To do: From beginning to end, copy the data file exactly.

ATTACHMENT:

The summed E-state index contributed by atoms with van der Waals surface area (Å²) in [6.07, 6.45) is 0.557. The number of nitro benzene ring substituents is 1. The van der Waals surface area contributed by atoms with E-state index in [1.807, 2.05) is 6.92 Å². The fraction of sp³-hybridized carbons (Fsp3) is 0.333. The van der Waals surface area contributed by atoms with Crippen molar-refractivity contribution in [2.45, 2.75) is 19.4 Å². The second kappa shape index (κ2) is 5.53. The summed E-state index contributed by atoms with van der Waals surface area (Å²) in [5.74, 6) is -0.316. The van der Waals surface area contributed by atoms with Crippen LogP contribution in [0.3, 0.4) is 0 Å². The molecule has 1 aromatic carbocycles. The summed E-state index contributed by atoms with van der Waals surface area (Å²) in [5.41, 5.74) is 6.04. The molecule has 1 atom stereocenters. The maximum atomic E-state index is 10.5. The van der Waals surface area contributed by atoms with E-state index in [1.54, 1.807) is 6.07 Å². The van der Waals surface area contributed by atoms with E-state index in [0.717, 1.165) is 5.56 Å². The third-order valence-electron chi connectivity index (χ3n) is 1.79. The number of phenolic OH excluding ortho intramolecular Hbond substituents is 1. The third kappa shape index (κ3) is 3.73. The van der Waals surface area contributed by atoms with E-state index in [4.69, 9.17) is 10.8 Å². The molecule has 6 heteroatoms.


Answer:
The summed E-state index contributed by atoms with van der Waals surface area (Å²) in [6.07, 6.45) is 0.557. The number of nitro benzene ring substituents is 1. The van der Waals surface area contributed by atoms with E-state index in [1.807, 2.05) is 6.92 Å². The fraction of sp³-hybridized carbons (Fsp3) is 0.333. The van der Waals surface area contributed by atoms with Crippen molar-refractivity contribution in [2.45, 2.75) is 19.4 Å². The second kappa shape index (κ2) is 5.53. The summed E-state index contributed by atoms with van der Waals surface area (Å²) in [5.74, 6) is -0.316. The van der Waals surface area contributed by atoms with Crippen LogP contribution in [0.3, 0.4) is 0 Å². The molecule has 1 aromatic carbocycles. The summed E-state index contributed by atoms with van der Waals surface area (Å²) in [5.41, 5.74) is 6.04. The molecule has 1 atom stereocenters. The maximum atomic E-state index is 10.5. The van der Waals surface area contributed by atoms with E-state index in [1.54, 1.807) is 6.07 Å². The van der Waals surface area contributed by atoms with E-state index in [0.717, 1.165) is 5.56 Å². The third-order valence-electron chi connectivity index (χ3n) is 1.79. The number of phenolic OH excluding ortho intramolecular Hbond substituents is 1. The third kappa shape index (κ3) is 3.73. The van der Waals surface area contributed by atoms with E-state index in [4.69, 9.17) is 10.8 Å². The molecule has 6 heteroatoms.